The WiMAX Forum is celebrating its 10th anniversary. Founded by a small group of founding members to “certify and promote the compatibility and interoperability of broadband wireless products based upon the harmonized IEEE 802.16 standard,” the trade associatons membership has grown significantly, as has WiMAX use.
According to the Forum, WiMAX is up and running in more than 150 countries, with more than 823 million people around the world covered by WiMAX networks and services at the start of 2011, a number the Forum expects will exceed 1 billion by year-end. The Forum counts more than 500 organizations as members, including telecompetitors large and small, notably founding members Sprint-Nextel and Clearwire.
“The WiMAX Forum was built around the idea of open standards, free sharing of information, low patent usage fees and collaboration across the ecosystem,” said Ron Resnick, president and chairman of the WiMAX Forum. “Our founding members were trying to fundamentally change the telecommunication industry by introducing an all-IP global standards-based wireless broadband technology to meet the pent up demands of consumers and allow for more choice of services and devices. The move away from the traditional telephony business-model built on voice-centric architecture to an internet model based on ubiquitous data-centric networks is a revolution that the entire world will benefit from.”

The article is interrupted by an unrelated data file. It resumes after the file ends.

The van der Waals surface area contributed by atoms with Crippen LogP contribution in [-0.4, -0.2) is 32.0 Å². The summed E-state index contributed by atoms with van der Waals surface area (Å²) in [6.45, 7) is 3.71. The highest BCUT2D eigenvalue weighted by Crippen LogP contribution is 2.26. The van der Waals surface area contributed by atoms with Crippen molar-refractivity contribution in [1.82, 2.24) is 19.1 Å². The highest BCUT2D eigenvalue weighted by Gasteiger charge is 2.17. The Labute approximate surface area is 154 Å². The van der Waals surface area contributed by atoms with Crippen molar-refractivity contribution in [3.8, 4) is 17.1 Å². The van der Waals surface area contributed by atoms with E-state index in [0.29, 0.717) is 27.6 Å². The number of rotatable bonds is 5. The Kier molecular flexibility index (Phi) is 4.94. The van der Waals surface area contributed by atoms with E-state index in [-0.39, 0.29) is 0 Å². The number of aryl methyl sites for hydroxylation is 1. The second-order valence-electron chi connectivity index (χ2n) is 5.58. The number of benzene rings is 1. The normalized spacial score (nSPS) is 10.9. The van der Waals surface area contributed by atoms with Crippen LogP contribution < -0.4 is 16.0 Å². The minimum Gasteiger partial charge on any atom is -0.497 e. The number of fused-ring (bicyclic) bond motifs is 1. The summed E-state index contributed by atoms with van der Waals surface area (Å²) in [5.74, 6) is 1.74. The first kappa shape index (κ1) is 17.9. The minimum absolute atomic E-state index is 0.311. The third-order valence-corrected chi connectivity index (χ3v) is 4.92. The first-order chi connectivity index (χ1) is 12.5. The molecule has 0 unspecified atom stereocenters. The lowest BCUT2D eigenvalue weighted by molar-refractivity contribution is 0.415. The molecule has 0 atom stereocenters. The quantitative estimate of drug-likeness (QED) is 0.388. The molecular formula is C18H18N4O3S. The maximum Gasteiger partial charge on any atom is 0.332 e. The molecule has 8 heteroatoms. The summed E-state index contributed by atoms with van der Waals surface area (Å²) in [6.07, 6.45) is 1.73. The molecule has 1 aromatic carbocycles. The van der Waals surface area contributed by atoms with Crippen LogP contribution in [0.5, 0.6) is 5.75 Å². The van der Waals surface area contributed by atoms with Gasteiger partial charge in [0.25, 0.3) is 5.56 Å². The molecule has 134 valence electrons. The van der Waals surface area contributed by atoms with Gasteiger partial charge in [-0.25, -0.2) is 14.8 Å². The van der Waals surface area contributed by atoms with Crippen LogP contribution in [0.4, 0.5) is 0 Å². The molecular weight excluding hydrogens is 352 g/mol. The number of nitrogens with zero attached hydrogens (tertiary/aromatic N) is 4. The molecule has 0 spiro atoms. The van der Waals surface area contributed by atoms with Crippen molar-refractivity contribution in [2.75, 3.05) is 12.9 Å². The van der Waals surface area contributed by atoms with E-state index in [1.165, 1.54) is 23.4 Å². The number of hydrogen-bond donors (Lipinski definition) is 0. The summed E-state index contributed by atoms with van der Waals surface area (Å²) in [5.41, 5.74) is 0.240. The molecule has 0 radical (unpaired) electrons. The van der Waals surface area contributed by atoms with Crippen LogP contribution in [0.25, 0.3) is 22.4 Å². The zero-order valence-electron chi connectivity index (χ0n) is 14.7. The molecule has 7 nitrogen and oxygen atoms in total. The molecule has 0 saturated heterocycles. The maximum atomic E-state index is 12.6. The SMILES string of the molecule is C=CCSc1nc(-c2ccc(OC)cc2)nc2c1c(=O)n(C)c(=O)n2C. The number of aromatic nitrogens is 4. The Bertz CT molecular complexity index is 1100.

WiMAX was the first 4G broadband wireless technology to be introduced in the market, but as some would argue, has since lost that 4G leadership position to LTE (Long-Term Evolution). Both technologies are hastening the broadband wireless industry’s transition to an all-digital, IP-based infrastructure.
After 10 years, WiMAX’s future as a mobile broadband standard with a thriving ecosystem that rivals LTE is now in question, but its certainly not down for the count. Many expect WiMAX to continue as a viable broadband wireless option, but mostly focused on niche opportunities.